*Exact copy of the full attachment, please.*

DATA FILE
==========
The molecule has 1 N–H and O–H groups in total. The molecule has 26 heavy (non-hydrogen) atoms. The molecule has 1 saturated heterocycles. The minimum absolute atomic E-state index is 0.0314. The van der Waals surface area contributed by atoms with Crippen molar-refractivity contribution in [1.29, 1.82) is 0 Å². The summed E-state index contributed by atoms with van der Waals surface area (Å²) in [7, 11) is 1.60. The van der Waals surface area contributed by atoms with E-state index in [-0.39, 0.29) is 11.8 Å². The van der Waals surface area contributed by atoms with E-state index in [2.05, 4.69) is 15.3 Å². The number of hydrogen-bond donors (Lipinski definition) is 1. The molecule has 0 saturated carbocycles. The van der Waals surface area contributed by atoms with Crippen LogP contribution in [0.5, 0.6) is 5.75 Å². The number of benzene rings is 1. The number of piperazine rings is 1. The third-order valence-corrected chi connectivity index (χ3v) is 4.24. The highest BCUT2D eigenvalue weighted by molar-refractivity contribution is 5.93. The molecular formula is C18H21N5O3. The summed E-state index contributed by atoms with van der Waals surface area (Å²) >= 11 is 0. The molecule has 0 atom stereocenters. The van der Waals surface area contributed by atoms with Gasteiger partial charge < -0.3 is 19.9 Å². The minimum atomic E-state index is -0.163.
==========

The molecule has 1 N–H and O–H groups in total. The molecule has 26 heavy (non-hydrogen) atoms. The molecule has 1 saturated heterocycles. The minimum absolute atomic E-state index is 0.0314. The van der Waals surface area contributed by atoms with Crippen molar-refractivity contribution in [1.29, 1.82) is 0 Å². The summed E-state index contributed by atoms with van der Waals surface area (Å²) in [7, 11) is 1.60. The van der Waals surface area contributed by atoms with E-state index in [-0.39, 0.29) is 11.8 Å². The van der Waals surface area contributed by atoms with E-state index in [2.05, 4.69) is 15.3 Å². The number of hydrogen-bond donors (Lipinski definition) is 1. The molecule has 0 saturated carbocycles. The van der Waals surface area contributed by atoms with Crippen LogP contribution in [0.5, 0.6) is 5.75 Å². The number of benzene rings is 1. The number of piperazine rings is 1. The third-order valence-corrected chi connectivity index (χ3v) is 4.24. The highest BCUT2D eigenvalue weighted by molar-refractivity contribution is 5.93. The molecular formula is C18H21N5O3. The summed E-state index contributed by atoms with van der Waals surface area (Å²) >= 11 is 0. The molecule has 0 atom stereocenters. The van der Waals surface area contributed by atoms with Gasteiger partial charge < -0.3 is 19.9 Å². The minimum atomic E-state index is -0.163.